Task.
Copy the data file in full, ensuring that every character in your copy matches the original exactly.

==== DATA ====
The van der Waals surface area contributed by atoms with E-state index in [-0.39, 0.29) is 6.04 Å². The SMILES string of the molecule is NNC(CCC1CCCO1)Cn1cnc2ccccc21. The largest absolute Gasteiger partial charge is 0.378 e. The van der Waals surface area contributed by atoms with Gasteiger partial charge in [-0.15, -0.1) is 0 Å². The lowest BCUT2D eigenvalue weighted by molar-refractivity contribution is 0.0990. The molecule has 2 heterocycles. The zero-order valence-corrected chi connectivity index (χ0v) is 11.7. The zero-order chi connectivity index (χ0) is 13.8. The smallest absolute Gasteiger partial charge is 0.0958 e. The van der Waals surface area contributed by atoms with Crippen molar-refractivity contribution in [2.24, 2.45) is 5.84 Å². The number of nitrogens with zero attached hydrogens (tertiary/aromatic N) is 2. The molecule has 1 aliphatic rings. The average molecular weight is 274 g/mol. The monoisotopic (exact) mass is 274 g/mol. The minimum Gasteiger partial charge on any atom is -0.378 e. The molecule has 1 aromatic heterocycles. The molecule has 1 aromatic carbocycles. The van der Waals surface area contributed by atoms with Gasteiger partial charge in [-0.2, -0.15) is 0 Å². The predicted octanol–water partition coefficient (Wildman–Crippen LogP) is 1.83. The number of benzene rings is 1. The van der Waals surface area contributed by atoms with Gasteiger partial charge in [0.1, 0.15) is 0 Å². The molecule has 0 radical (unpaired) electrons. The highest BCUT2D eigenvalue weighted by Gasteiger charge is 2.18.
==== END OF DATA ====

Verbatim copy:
The van der Waals surface area contributed by atoms with E-state index in [-0.39, 0.29) is 6.04 Å². The SMILES string of the molecule is NNC(CCC1CCCO1)Cn1cnc2ccccc21. The largest absolute Gasteiger partial charge is 0.378 e. The van der Waals surface area contributed by atoms with Gasteiger partial charge in [-0.15, -0.1) is 0 Å². The lowest BCUT2D eigenvalue weighted by molar-refractivity contribution is 0.0990. The molecule has 2 heterocycles. The zero-order valence-corrected chi connectivity index (χ0v) is 11.7. The zero-order chi connectivity index (χ0) is 13.8. The smallest absolute Gasteiger partial charge is 0.0958 e. The van der Waals surface area contributed by atoms with Crippen molar-refractivity contribution in [2.24, 2.45) is 5.84 Å². The number of nitrogens with zero attached hydrogens (tertiary/aromatic N) is 2. The molecule has 1 aliphatic rings. The average molecular weight is 274 g/mol. The monoisotopic (exact) mass is 274 g/mol. The minimum Gasteiger partial charge on any atom is -0.378 e. The molecule has 1 aromatic heterocycles. The molecule has 1 aromatic carbocycles. The van der Waals surface area contributed by atoms with Gasteiger partial charge in [-0.2, -0.15) is 0 Å². The predicted octanol–water partition coefficient (Wildman–Crippen LogP) is 1.83. The number of benzene rings is 1. The van der Waals surface area contributed by atoms with Gasteiger partial charge in [0.1, 0.15) is 0 Å². The molecule has 0 radical (unpaired) electrons. The highest BCUT2D eigenvalue weighted by Gasteiger charge is 2.18.